'Oh, no, it's by someone else. Anyway, this proves that they had electricity then, because when the first archaeologists went into the Great Pyramid, THERE WERE NO MARKS OF SMOKE ON THE CEILINGS, so they must have had some form of electric light ...'

Now this I can cope with. Dry-cell batteries are not my field, darling, but common sense and a stint editing a kiddies' book on Ancient Egypt can see me through this one.

'That has got to be a heap of shit. What does he mean by the first archaeologists? As far as I can remember, Egyptian archaeology started off ... Napoleon's Nile campaign ... would have had to have used oil lamps or naked torches themselves so how the hell could they tell? ... been nipping in and out for centuries before that when they certainly didn't have electricity looking for treasure.'

He accepts my argument that far, and I manage to change the subject. Words cannot express how upset I am by it all. I thought everyone, except real nuts, just used that sort of book for cheap laughs.

Then, last week, I found what had to be the same book on the remainder shelf at my local newsagent's. Secrets of the Lost Races, by Rene Noorbergen, for 29p. (If anyone wants one, you'd be doing me a favour by asking, because there are a couple left and every time I pass the shop I worry in case it is MY DUTY to buy the others in case they lead poor straying sheep into the Ways of Error.) Reading a little way into it, I realise that it represents possibly the most perverse endeavour to which the human intellect has ever been put.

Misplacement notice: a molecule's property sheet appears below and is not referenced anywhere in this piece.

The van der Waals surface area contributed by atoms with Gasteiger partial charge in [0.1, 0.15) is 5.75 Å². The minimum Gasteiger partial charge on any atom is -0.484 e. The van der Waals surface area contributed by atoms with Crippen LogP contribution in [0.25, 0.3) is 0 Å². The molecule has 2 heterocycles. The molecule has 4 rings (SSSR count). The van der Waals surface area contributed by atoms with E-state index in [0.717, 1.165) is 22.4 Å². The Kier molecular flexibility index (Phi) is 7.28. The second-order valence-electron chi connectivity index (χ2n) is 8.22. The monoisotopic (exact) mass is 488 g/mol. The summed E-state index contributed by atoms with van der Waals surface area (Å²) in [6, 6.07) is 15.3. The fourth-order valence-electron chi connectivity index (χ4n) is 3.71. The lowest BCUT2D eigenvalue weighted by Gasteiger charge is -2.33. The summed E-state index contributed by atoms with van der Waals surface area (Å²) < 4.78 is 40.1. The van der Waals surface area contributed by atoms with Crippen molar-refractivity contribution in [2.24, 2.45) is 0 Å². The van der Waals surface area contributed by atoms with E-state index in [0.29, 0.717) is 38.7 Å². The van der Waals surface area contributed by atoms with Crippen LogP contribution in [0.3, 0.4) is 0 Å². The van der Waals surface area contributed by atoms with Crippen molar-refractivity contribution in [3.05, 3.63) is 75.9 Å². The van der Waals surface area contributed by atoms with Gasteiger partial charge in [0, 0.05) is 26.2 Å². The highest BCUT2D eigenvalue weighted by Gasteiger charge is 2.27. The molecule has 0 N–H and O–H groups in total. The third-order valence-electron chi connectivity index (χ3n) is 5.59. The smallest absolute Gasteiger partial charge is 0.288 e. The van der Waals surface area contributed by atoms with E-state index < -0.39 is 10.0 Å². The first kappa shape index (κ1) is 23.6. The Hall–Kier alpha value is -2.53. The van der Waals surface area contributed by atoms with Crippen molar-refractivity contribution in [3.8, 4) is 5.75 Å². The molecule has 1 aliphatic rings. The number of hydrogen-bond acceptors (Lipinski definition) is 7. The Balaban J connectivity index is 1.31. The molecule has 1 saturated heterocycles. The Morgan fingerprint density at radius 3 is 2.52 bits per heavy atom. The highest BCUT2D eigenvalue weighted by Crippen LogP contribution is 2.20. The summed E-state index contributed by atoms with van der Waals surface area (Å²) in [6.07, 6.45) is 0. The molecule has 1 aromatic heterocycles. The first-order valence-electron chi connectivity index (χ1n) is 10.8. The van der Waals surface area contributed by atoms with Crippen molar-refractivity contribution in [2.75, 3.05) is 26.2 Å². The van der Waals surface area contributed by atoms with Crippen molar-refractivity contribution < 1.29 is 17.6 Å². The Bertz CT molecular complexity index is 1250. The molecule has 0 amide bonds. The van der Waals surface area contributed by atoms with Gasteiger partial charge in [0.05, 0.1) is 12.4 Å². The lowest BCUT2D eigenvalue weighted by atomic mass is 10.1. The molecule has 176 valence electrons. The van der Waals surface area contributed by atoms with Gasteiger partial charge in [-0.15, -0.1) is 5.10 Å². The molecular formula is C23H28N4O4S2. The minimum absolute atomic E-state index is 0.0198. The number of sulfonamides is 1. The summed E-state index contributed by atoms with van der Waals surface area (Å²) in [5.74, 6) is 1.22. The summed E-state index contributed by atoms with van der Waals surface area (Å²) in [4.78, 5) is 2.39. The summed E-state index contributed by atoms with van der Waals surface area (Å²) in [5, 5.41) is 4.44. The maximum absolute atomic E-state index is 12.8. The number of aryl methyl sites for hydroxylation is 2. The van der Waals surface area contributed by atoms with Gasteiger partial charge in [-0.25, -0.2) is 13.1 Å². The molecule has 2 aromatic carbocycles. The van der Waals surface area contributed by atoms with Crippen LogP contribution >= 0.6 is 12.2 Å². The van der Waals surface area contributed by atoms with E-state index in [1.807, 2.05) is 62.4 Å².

Noorbergen pooh-poohs von Däniken. (Though, as I said, he draws on him for a lot of his archaeological 'evidence', to judge by his footnotes.) vD has it all wrong. Spacemen? Don't make me laugh. We already know the reason for all those Mayan thingies and cave-paintings with clothes on because you know there were giants in those days it says so in the Bible ....

Noorbergen is trying to prove the literal truth of (selected parts of) Genesis while implicitly denying the existence of God!

(Normally I deny God his cap on principle. FOR THIS ISSUE ONLY, I am restoring it as a gesture of solidarity. My enemy's enemy is my friend.) Noorbergen's main interest is Noah's Ark. According to him (and I have to trust him at this point, since my personal library is unaccountably short on Hebrew Testaments and Rabbinical commentaries), one of the words translated by the AV as window is the Hebrew word tshohar, which means nobody knows what. This sounds fair enough. You can just see those Bishops; 'Look, why don't we just put window, the peasants will never know and everyone who matters reads the Hebrew anyway and will understand, and we're still only at the beginning of Genesis and if we don't deliver Exodus by Wednesday the king will have our arses,' Again following RN, there is a rabbinical tradition that it means 'a light which has its origins in a shining crystal.' Again, fair enough. Rabbis have to explain this stuff to Sladekian sceptics who keep arguing about the weight of shit to be shovelled too. So we have an ark lit by a large shining thing in its ceiling.